Thrive by IU Health

February 18, 2021

Hospital workers – Giving hearts on holidays and every day

IU Health University Hospital

Hospital workers – Giving hearts on holidays and every day

They work tirelessly every shift, every day. Most never anticipated living through a pandemic and yet, their roles at IU Health are more valuable than ever as patients face the holidays without family members by their bedside.

By IU Health Senior Journalist T.J. Banes,

On the fourth floor of IU Health University Hospital, transplant nurse Chelsea Holmes brushes and braids Brenda Baker’s hair.

It’s Thanksgiving Day and Baker is recovering from a liver transplant. She has been hospitalized for 21 days. She hoped to be home for the holidays, but a family member was diagnosed with COVID and unable to care for her.

“It’s been hard being away from family, but these nurses have become my family,” said Baker. “It’s the little things that make a difference like braiding my hair and getting me a Sprite,” she said as she smiles at her transplant nurse. Holmes started her career at IU Health two years ago and said she is where she needs to be on this holiday.

In an effort to mitigate the spread of COVID-19, hospital administrators have implemented a no visitor rule. And health care officials are encouraging families to refrain from celebrating the holidays with large groups or people who live outside their home. As the number of COVID patients continues to rise, health care professionals are stretched, and yet they continue to give it their all.

In the medical intensive care unit nurses Chelsea Hummel and Audra Smallwood don protective gear to check in on a patient diagnosed with COVID. Outside the hospital, Smallwood is preparing for a spring wedding, Hummel cares for her 22-month-old.

“When I’m here, I’m here 100 percent because I realize how important family is for the patients,” said Hummel.

Across the hall in Medical Progressive Care, charge nurse Marianne Hurley also dons protective gear as she enters the room of another patient with COVID. Hurley, who is the mother of three children including, a 5-year-old, and 3-year-old twins, has postponed her holiday meal a week so she can be at the bedside of patients.

In another part of the hospital, Alma Smith, a cook in nutrition and dietetics is stacking trays filled with stuffing. A 34-year employee of IU Health, Smith said she works most holidays. Her supervisor Jeffrey Jones said prepping for the traditional holiday meal started a day early. IU Health University Hospital staff cooked 25 turkeys and 20 hams to feed 350 patients a traditional Thanksgiving meal. The menu also included sweet potatoes, broccoli & cauliflower, pumpkin pie and pumpkin pudding. They will do it all again next month. “The holidays are like every day for us,” said Jones. “We’re here for the patients and that means giving it your all.”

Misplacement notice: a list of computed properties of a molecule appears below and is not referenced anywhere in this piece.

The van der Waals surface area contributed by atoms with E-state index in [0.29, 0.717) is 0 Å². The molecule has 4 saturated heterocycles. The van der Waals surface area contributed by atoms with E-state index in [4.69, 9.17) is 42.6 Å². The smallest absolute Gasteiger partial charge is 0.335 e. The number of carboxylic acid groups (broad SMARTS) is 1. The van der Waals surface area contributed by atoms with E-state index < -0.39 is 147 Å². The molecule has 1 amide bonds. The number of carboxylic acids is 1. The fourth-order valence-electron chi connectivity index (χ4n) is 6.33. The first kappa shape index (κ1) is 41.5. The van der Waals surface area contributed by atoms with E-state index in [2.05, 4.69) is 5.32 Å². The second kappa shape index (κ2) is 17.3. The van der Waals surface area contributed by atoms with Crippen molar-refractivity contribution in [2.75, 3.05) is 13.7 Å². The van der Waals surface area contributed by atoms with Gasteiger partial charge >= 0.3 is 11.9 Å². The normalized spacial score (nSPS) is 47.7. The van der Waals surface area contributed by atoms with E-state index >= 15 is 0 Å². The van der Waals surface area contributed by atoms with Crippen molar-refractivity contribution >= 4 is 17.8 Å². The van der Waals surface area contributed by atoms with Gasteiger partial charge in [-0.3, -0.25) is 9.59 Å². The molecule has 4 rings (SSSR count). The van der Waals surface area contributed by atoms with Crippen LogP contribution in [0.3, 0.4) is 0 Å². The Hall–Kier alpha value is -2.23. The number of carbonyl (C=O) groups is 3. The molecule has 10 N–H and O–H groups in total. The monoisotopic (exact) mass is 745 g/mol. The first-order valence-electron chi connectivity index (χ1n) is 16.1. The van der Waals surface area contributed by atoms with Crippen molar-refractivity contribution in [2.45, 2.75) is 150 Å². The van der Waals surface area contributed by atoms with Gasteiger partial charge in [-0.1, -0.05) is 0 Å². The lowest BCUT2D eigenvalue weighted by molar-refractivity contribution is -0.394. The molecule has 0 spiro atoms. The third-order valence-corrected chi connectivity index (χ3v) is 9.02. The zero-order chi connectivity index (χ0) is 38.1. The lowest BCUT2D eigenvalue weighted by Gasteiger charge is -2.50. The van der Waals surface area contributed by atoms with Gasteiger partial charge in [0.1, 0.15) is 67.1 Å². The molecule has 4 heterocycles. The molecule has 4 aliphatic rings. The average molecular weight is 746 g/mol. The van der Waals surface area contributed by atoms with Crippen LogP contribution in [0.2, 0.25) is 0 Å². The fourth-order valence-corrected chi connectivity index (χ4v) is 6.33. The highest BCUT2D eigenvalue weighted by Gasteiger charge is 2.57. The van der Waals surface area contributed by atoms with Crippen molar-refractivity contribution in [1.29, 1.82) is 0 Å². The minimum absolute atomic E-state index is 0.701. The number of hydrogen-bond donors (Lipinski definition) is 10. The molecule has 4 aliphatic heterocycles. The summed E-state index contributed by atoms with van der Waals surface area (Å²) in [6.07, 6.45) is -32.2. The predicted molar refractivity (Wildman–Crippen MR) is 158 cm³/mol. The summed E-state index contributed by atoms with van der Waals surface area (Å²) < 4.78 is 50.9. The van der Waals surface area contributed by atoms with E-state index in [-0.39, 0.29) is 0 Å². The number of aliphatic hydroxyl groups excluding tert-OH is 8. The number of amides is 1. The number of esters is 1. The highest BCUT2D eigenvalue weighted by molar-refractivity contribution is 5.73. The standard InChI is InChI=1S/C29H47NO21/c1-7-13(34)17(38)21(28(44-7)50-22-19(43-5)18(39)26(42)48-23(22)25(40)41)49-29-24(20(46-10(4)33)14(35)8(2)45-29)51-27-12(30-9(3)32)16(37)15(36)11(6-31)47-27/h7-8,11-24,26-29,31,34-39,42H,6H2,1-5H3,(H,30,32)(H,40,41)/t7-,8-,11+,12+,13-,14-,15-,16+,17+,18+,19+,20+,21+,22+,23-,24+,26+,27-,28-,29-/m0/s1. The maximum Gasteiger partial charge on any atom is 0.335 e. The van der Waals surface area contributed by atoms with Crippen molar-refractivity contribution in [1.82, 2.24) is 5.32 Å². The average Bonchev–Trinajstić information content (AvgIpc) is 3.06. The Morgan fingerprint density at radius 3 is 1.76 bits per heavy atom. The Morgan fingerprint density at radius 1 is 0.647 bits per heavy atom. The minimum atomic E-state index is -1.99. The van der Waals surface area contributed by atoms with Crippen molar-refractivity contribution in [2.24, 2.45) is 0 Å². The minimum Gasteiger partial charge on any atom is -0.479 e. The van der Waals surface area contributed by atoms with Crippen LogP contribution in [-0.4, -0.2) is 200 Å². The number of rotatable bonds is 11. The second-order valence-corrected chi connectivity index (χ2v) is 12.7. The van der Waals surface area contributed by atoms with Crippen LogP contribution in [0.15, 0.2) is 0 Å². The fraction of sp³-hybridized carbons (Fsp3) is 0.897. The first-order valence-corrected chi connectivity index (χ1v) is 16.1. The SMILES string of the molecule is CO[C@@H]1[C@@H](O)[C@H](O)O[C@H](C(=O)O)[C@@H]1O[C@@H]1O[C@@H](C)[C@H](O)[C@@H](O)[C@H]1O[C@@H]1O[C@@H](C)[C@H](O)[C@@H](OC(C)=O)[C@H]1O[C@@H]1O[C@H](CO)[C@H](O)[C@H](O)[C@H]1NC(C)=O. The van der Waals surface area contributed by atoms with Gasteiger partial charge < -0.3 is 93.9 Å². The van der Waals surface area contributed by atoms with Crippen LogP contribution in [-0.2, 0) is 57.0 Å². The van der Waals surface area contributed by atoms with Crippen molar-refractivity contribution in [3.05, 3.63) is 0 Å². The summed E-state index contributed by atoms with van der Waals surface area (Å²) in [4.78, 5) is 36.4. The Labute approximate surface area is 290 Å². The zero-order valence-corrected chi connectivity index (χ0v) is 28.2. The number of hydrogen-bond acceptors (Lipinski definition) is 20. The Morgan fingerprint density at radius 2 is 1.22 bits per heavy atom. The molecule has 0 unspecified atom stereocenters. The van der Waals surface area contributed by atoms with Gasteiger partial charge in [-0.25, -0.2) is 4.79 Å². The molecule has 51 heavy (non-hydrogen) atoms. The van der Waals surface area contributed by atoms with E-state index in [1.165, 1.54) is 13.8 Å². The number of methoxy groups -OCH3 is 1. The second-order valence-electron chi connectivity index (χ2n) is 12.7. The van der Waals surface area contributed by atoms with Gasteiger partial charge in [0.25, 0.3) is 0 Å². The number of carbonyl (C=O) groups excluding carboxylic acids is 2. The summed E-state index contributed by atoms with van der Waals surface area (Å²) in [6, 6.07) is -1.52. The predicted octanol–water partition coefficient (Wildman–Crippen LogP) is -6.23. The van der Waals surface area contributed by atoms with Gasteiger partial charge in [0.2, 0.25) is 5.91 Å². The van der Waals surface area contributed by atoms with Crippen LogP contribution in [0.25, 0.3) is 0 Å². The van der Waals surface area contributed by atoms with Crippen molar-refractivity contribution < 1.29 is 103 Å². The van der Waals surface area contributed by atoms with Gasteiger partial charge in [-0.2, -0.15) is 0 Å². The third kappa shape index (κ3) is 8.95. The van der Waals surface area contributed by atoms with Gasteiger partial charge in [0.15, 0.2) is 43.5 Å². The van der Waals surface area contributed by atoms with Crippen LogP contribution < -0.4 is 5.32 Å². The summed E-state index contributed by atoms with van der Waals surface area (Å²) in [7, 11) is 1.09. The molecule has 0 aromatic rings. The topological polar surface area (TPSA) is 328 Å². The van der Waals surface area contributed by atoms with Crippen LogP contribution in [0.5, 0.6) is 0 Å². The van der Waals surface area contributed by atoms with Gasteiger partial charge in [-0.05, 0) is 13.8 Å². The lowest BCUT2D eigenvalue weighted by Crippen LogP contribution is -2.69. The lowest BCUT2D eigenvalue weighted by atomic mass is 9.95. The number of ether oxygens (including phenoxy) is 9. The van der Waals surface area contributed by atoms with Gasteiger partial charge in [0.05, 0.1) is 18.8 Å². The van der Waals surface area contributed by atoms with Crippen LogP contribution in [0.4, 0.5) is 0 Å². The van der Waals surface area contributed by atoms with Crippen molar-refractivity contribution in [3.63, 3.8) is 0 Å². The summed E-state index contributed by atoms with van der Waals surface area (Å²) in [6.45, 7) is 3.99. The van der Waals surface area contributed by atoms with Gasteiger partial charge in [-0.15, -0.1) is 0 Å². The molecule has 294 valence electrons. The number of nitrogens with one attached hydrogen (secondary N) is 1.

On the Bone Marrow Transplant Unit, patient Peter Johnson, the father of six, is missing his family. The physical education teacher passes the time lifting weights. He enjoys the break, talking to his caregivers. Mark Atkinson has worked at IU Health since July – the same month Johnson was diagnosed with leukemia and lymphoma. During his CAR-T gene therapy, Johnson said he has been thankful to the nurses for the “little things,” like heat packs to warm his chilling body, and just the opportunity to visit with someone.

In another part of the hospital, team members quietly work behind-the-scenes – all in the name of patient care. Sade Poole, an environmental services employee cleans and disinfects the employee locker room. Police Officer Chris Farish, a 33-year employee of IU Health joins Bradley Szabo, a two-year employee. They oversee the hospital lobby of IU Health Simon Cancer Center. “With visitor restrictions, it’s tough for families. We’re here to protect and keep everyone safe,” said Farish.

Three floors up in Simon Cancer Center, patient care assistant Qiana Tucker helps patient Cynthia Noe walk the hallway. Noe was diagnosed with multiple myeloma and has been hospitalized for 17 days. She misses her husband but says she is grateful for the help she receives following a stem cell transplant.

As they walk, Tucker says: “I was working in a manufacturing job and I was not tapping into my true purpose. Ever since I became and certified nursing assistant I have found my purpose. It is so important to me to help patients with cancer know that they are not walking alone. The holidays are part of that care. I’m here for them because they need me.”


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